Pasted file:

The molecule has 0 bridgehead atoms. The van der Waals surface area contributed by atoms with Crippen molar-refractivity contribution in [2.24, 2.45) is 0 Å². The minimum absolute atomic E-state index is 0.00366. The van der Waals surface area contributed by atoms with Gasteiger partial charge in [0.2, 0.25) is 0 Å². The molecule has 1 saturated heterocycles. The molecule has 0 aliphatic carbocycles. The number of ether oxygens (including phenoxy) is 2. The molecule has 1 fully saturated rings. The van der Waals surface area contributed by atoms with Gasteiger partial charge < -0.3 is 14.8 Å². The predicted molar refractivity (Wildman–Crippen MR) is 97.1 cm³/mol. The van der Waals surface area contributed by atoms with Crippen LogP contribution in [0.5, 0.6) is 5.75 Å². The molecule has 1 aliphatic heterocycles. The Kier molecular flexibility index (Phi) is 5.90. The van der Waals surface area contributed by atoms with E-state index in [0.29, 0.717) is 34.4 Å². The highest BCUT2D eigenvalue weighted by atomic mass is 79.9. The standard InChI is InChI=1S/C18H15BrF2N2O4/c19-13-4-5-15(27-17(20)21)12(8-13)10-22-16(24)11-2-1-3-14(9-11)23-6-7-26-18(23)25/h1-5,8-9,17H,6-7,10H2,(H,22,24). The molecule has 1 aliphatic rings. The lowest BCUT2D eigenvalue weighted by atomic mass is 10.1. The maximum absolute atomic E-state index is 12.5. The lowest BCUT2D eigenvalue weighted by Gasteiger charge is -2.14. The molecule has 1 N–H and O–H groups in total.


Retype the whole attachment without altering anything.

The molecule has 0 bridgehead atoms. The van der Waals surface area contributed by atoms with Crippen molar-refractivity contribution in [2.24, 2.45) is 0 Å². The minimum absolute atomic E-state index is 0.00366. The van der Waals surface area contributed by atoms with Gasteiger partial charge in [0.2, 0.25) is 0 Å². The molecule has 1 saturated heterocycles. The molecule has 0 aliphatic carbocycles. The number of ether oxygens (including phenoxy) is 2. The molecule has 1 fully saturated rings. The van der Waals surface area contributed by atoms with Gasteiger partial charge < -0.3 is 14.8 Å². The predicted molar refractivity (Wildman–Crippen MR) is 97.1 cm³/mol. The van der Waals surface area contributed by atoms with Crippen LogP contribution in [0.5, 0.6) is 5.75 Å². The molecule has 1 aliphatic heterocycles. The Kier molecular flexibility index (Phi) is 5.90. The van der Waals surface area contributed by atoms with E-state index in [0.29, 0.717) is 34.4 Å². The highest BCUT2D eigenvalue weighted by atomic mass is 79.9. The standard InChI is InChI=1S/C18H15BrF2N2O4/c19-13-4-5-15(27-17(20)21)12(8-13)10-22-16(24)11-2-1-3-14(9-11)23-6-7-26-18(23)25/h1-5,8-9,17H,6-7,10H2,(H,22,24). The molecule has 1 aliphatic rings. The lowest BCUT2D eigenvalue weighted by atomic mass is 10.1. The maximum absolute atomic E-state index is 12.5. The lowest BCUT2D eigenvalue weighted by Gasteiger charge is -2.14. The molecule has 1 N–H and O–H groups in total.